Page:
25-26 February 2010
(As prepared for delivery)

Your Excellency, the President of the Republic of Uganda,
Right Honorable Prime Minister,
Honorable Minister of Finance, Planning and Economic Development,
Honorable Ministers,
Honorable Members of Parliament,
Representatives of civil society organizations and the private sector,
Members of the diplomatic community,
Distinguished participants, Ladies and Gentlemen,

On behalf of the development partners, I wish to thank the Ministry of Finance, Planning and Economic Development for organizing this budget workshop.

We recognize that the 2010/11 budget is being developed in tandem with the National Development Plan. This provides an opportunity to focus the budget on Uganda’s development priorities.

Let me take this opportunity to commend the Government of Uganda on its continued macroeconomic achievements.

Sustained economic growth has translated into a significant decline in poverty levels. Moreover, the economy is weathering the impact of the global financial crisis better than anticipated and headline inflation has returned to single digits.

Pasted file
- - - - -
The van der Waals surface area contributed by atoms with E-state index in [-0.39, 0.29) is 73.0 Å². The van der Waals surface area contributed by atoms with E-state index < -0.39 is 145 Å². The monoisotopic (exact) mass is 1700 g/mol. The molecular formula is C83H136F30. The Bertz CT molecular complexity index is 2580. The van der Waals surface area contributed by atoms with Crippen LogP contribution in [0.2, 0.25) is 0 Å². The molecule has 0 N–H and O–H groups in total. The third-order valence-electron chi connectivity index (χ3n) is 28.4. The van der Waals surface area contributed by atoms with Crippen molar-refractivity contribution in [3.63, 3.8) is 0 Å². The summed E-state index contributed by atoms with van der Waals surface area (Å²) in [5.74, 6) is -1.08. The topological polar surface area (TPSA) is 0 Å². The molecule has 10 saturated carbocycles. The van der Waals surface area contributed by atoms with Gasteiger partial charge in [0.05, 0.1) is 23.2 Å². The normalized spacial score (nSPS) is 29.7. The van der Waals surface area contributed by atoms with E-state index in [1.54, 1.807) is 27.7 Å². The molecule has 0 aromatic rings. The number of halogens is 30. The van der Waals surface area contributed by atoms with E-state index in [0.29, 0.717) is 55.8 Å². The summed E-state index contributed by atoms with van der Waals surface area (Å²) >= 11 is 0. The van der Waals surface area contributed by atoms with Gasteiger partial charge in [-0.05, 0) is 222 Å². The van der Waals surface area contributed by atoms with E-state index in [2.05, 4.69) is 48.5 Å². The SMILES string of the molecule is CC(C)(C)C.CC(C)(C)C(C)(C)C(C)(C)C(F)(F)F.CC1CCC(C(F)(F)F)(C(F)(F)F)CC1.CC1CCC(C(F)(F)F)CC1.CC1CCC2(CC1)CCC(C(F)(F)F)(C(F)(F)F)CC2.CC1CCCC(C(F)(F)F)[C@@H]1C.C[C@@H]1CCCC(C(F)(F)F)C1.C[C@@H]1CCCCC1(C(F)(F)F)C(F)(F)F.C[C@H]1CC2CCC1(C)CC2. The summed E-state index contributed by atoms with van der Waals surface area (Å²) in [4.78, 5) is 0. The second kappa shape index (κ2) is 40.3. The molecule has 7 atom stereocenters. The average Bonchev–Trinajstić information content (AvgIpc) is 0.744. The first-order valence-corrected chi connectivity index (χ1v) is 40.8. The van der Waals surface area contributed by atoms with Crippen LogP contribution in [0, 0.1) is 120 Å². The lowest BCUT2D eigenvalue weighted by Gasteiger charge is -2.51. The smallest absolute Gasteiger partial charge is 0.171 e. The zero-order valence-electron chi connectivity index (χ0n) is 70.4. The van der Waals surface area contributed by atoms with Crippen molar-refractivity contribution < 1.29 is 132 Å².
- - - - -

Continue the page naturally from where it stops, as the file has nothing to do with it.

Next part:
We also welcome the introduction, by the Ministry of Finance, Planning and Economic Development, of performance based budgeting, quarterly release of funds to spending agencies, and allocation of more resources to monitoring of results.

The Office of the Prime Minister has improved reporting on government performance. This will help to improve accountability. And we congratulate the Government for its efforts to bring peace to Northern Uganda and championing reconstruction of that region.

Your Excellency, past accomplishments by the government of Uganda have been remarkable. However, the real test of prudent and effective government lies in how you will address the challenges of the future.

The vision for Uganda laid out by your Excellency is inspiring and clear: Uganda has to become a middle income country over the next 15 years. Consequently, this statement by development partners has only one theme: what will it take for Uganda to achieve this goal?